"Military intervention may or may not be the right idea, but people supporting KONY 2012 probably don’t realize they’re supporting the Ugandan military who are themselves raping and looting away. If people know this and still support Invisible Children because they feel it’s the best solution based on their knowledge and research, I have no issue with that. But I don’t think most people are in that position, and that’s a problem."

Like was mentioned, people don't understand that the Ugandan Government like many 3rd world and African Governments are just as corrupt. In fact, in Kenya I remember seeing huge billboards that only say, "We are NOT a corrupt Government". Chances are, if you have to put that on a billboard you probably are. Additionally, the LRA has really become less of a problem than it used to be...but by making Joseph Kony "famous" in this case may fuel the fire and give him more power. In fact, he hasn't been in Uganda for 6 years. This really complicates the problem because he has small forces all over East Africa making it really hard to target him.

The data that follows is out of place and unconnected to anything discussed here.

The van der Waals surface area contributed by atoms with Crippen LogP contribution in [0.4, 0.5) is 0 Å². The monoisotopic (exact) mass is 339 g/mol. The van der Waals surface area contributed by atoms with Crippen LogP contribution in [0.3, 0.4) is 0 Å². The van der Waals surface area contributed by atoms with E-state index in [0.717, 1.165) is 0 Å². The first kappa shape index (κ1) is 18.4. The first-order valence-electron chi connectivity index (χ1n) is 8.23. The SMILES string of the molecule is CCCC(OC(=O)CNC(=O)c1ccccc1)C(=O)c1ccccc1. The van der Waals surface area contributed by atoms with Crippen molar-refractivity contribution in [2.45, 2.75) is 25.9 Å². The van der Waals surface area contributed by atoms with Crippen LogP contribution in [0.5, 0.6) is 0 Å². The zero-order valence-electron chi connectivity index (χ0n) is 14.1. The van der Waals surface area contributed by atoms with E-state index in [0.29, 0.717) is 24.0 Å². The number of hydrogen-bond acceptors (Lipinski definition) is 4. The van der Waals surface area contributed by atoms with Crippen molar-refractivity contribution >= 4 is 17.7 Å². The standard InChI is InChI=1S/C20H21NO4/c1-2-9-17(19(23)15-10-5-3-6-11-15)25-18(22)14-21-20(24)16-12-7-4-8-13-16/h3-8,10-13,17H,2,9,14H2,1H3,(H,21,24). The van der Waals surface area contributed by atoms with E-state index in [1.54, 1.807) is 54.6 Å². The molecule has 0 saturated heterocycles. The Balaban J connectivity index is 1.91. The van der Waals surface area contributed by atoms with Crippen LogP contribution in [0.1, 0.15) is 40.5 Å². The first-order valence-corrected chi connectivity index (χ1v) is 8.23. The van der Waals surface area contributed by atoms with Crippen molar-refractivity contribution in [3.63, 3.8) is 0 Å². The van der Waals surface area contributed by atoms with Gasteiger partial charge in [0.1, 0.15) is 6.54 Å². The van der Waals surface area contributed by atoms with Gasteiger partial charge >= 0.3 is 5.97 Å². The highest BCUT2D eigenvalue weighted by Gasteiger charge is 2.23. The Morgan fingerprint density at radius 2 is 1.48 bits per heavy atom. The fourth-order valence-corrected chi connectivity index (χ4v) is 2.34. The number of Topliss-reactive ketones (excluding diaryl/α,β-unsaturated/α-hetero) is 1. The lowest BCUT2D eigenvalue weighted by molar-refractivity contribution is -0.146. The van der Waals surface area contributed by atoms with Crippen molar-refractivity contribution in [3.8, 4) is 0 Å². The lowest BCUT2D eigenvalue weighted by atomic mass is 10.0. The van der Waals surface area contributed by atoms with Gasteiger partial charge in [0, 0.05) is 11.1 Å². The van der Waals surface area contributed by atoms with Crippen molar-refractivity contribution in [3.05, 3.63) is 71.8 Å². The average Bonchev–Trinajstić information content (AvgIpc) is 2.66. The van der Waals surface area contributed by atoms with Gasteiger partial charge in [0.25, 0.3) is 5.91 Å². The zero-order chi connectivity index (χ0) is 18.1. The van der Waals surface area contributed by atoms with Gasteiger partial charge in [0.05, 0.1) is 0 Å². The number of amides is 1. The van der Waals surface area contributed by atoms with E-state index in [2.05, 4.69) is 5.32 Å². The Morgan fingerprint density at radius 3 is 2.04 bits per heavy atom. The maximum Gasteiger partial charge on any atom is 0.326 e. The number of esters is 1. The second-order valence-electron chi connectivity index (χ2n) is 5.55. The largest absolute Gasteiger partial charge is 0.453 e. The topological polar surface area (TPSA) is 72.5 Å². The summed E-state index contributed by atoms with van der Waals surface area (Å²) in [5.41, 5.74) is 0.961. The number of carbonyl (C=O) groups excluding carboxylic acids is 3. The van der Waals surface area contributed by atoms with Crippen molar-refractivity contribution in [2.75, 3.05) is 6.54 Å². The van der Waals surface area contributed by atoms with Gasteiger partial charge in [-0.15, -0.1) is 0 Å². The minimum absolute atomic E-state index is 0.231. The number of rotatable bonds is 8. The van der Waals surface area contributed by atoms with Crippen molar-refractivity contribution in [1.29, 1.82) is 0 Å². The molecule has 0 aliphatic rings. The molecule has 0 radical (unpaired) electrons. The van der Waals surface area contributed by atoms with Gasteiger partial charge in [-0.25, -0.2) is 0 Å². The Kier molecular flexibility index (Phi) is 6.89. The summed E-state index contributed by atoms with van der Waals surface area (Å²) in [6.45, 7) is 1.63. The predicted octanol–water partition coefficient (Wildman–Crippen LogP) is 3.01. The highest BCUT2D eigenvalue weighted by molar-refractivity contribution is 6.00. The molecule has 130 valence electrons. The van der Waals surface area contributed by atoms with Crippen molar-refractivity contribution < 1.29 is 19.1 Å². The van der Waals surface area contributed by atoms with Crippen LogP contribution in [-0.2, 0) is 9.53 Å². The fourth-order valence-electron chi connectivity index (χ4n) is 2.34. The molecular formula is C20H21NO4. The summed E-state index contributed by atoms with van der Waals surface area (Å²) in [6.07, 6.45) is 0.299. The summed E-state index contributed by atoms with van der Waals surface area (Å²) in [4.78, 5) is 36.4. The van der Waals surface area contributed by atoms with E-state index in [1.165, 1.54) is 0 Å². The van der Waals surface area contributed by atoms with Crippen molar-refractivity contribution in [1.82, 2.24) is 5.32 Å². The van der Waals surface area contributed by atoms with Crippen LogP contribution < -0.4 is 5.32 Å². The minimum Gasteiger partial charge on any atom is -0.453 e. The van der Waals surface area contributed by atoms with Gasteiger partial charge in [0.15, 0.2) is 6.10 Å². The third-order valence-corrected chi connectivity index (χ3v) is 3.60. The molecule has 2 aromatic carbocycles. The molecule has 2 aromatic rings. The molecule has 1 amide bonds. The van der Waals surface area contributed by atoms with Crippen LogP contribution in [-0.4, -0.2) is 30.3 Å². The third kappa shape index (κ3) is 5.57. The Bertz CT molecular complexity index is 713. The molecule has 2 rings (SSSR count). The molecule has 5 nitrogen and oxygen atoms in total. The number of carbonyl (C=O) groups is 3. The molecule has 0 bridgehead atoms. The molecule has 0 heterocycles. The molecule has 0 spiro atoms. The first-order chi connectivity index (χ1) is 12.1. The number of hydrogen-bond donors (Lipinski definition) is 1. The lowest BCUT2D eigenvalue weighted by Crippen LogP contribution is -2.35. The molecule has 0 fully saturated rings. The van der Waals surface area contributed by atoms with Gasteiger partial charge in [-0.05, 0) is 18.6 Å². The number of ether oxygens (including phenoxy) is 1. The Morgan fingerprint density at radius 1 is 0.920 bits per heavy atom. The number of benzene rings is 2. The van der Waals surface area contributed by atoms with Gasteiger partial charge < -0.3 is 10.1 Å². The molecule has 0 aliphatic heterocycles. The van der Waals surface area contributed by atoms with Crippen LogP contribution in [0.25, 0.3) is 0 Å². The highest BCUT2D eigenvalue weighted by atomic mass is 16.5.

I also really liked this point from a Ugandan,  Musa Okwonga. You can read his article HERE

"The thing is that Joseph Kony has been doing this for a very, very, very long time.  He emerged about a quarter of a century, which is about the same time that Uganda’s President Yoweri Museveni came to power.  As a result the fates of these two leaders must, I think, be viewed together.  Yet, though President Museveni must be integral to any solution to this problem, I didn’t hear him mentioned once in the 30-minute video.  I thought that this was a crucial omission. Invisible Children asked viewers to seek the engagement of American policymakers and celebrities, but – and this is a major red flag – it didn’t introduce them to the many Northern Ugandans already doing fantastic work both in their local communities and in the diaspora.